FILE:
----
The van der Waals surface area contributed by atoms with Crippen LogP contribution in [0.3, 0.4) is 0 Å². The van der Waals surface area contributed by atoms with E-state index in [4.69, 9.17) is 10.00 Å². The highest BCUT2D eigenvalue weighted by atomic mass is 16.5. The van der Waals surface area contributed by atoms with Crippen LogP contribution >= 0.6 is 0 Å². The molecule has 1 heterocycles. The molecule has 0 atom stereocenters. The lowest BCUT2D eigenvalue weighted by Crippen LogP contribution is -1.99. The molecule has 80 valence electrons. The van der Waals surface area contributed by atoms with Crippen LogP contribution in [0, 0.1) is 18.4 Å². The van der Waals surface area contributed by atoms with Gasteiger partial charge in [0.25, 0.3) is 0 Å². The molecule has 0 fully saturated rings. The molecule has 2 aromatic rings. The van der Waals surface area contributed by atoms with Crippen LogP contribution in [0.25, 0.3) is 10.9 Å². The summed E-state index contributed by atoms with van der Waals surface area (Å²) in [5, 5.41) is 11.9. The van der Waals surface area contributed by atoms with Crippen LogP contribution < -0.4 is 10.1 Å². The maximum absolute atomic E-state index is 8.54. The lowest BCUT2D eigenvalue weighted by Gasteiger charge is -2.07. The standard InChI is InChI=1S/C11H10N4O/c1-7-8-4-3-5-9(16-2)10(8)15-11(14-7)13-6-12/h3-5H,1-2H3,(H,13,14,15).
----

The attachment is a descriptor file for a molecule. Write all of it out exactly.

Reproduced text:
The van der Waals surface area contributed by atoms with Crippen LogP contribution in [0.3, 0.4) is 0 Å². The van der Waals surface area contributed by atoms with E-state index in [4.69, 9.17) is 10.00 Å². The highest BCUT2D eigenvalue weighted by atomic mass is 16.5. The van der Waals surface area contributed by atoms with Crippen LogP contribution >= 0.6 is 0 Å². The molecule has 1 heterocycles. The molecule has 0 atom stereocenters. The lowest BCUT2D eigenvalue weighted by Crippen LogP contribution is -1.99. The molecule has 80 valence electrons. The van der Waals surface area contributed by atoms with Crippen LogP contribution in [0, 0.1) is 18.4 Å². The van der Waals surface area contributed by atoms with Gasteiger partial charge in [0.25, 0.3) is 0 Å². The molecule has 0 fully saturated rings. The molecule has 2 aromatic rings. The van der Waals surface area contributed by atoms with Crippen LogP contribution in [0.25, 0.3) is 10.9 Å². The summed E-state index contributed by atoms with van der Waals surface area (Å²) in [5, 5.41) is 11.9. The van der Waals surface area contributed by atoms with Crippen LogP contribution < -0.4 is 10.1 Å². The maximum absolute atomic E-state index is 8.54. The lowest BCUT2D eigenvalue weighted by Gasteiger charge is -2.07. The standard InChI is InChI=1S/C11H10N4O/c1-7-8-4-3-5-9(16-2)10(8)15-11(14-7)13-6-12/h3-5H,1-2H3,(H,13,14,15).